AT&T Park is a ballpark primarily used for hosting Major League Baseball games. It is located in the South Beach neighborhood of San Francisco, California. It has served as the home of the San Francisco Giants since 2000.

Originally named Pacific Bell Park, then SBC Park in 2003 after SBC Communications acquired Pacific Bell, the stadium was ultimately christened AT&T Park in 2006 following SBC's merger with AT&T.

The park also hosted the annual Fight Hunger Bowl, a college football bowl game from 2002 to 2013, and other occasional sporting and musical events. For the 2011 season, the park served as the home of the California Golden Bears football team while Memorial Stadium underwent seismic retrofitting and renovations.

The stadium contains 68 luxury suites, 5,200 club seats on the club level and an additional 1,500 club seats at the field level behind home plate.  AT&T Park has a capacity of 41,915.

Avaya Stadium is a soccer stadium in San Jose, California, and is the home of Major League Soccer's San Jose Earthquakes. The stadium is located on the Airport West site that is located to the west of San Jose International Airport.

Avaya Stadium officially opened for business on February 27, 2015 and has a capacity of approximately 18,000. It is sponsored by Avaya, headquartered in nearby Santa Clara. The European-inspired building is the first cloud-enabled venue in Major League Soccer and is among the most technologically advanced stadiums in the world. The stadium features a canopy roof and the steepest-raked seating in Major League Soccer to provide the best possible fan experience. Additionally, the north end zone houses the largest outdoor bar in North America, a two-acre fan zone and a double-sided video scoreboard. The suites and club seats are located at field level. The stadium is part of a mixed use residential, retail, R&D and hotel development.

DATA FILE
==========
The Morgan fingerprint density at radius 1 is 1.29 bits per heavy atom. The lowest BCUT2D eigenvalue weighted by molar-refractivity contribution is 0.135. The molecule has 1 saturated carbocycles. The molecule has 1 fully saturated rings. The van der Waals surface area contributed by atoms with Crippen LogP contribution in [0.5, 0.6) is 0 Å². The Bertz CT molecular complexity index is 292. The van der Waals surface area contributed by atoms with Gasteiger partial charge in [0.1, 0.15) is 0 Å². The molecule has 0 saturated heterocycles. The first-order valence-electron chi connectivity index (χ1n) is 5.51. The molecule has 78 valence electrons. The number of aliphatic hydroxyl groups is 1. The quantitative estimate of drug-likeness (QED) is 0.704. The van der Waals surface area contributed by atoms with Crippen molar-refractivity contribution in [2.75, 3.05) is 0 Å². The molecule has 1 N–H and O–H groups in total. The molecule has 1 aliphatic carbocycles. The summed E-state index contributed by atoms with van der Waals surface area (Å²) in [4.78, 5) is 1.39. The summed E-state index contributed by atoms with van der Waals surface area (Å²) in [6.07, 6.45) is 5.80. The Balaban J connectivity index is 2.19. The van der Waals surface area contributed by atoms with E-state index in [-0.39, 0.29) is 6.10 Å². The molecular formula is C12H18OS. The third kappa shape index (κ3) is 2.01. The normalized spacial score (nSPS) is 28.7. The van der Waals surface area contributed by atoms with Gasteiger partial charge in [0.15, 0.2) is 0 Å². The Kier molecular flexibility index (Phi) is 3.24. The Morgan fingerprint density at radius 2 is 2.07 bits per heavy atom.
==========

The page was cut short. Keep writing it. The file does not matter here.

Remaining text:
The stadium was constructed privately with no public money provided by the city of San Jose. Additionally, Lewis Wolff, owner of the San Jose Earthquakes, offered to pay for the maintenance of the stadium for a fifty-five-year time span. The team organization initially delayed the completion date to the middle of the 2014 MLS season, but later delayed it again to the 2015 season. The seat pattern includes three different shades of blue as well as a smattering of red seats to pay homage to the club’s NASL history. Additionally, the pattern contains the message "Go EQ" written in binary.

Avaya Stadium's first-ever match was the San Jose Earthquakes' final 2015 preseason game against the Los Angeles Galaxy on February 28, 2015, followed by the Earthquakes' 2015 regular season home opener against the Chicago Fire on March 22, 2015.

The United States women's national soccer team played its first send-off series match ahead of the 2015 FIFA Women's World Cup, defeating the Republic of Ireland 3–0.

Avaya Stadium was also designed to host rugby matches. The stadium's first rugby match was a double-header for the 2015 World Rugby Pacific Nations Cup on July 18, 2015 between Canada and Japan, followed by the United States and Samoa.